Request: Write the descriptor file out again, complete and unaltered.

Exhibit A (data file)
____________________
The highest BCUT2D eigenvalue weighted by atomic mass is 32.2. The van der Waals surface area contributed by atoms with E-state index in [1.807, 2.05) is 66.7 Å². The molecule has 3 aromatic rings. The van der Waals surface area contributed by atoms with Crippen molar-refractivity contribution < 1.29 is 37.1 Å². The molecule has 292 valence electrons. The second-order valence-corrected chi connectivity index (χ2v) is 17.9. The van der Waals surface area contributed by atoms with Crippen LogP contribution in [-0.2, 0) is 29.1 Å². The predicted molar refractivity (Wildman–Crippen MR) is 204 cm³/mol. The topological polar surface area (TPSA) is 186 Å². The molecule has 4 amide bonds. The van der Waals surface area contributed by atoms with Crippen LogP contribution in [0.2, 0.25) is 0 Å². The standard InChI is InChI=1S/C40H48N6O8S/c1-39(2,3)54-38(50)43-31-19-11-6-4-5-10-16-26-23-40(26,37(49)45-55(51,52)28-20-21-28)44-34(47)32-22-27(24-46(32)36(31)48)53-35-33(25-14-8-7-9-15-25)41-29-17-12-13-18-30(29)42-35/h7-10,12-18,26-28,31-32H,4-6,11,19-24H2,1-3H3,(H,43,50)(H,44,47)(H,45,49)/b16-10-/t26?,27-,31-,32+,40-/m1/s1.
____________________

The highest BCUT2D eigenvalue weighted by atomic mass is 32.2. The van der Waals surface area contributed by atoms with E-state index in [1.807, 2.05) is 66.7 Å². The molecule has 3 aromatic rings. The van der Waals surface area contributed by atoms with Crippen molar-refractivity contribution < 1.29 is 37.1 Å². The molecule has 292 valence electrons. The second-order valence-corrected chi connectivity index (χ2v) is 17.9. The van der Waals surface area contributed by atoms with Crippen LogP contribution in [-0.2, 0) is 29.1 Å². The predicted molar refractivity (Wildman–Crippen MR) is 204 cm³/mol. The topological polar surface area (TPSA) is 186 Å². The molecule has 4 amide bonds. The van der Waals surface area contributed by atoms with Crippen LogP contribution in [0.2, 0.25) is 0 Å². The standard InChI is InChI=1S/C40H48N6O8S/c1-39(2,3)54-38(50)43-31-19-11-6-4-5-10-16-26-23-40(26,37(49)45-55(51,52)28-20-21-28)44-34(47)32-22-27(24-46(32)36(31)48)53-35-33(25-14-8-7-9-15-25)41-29-17-12-13-18-30(29)42-35/h7-10,12-18,26-28,31-32H,4-6,11,19-24H2,1-3H3,(H,43,50)(H,44,47)(H,45,49)/b16-10-/t26?,27-,31-,32+,40-/m1/s1.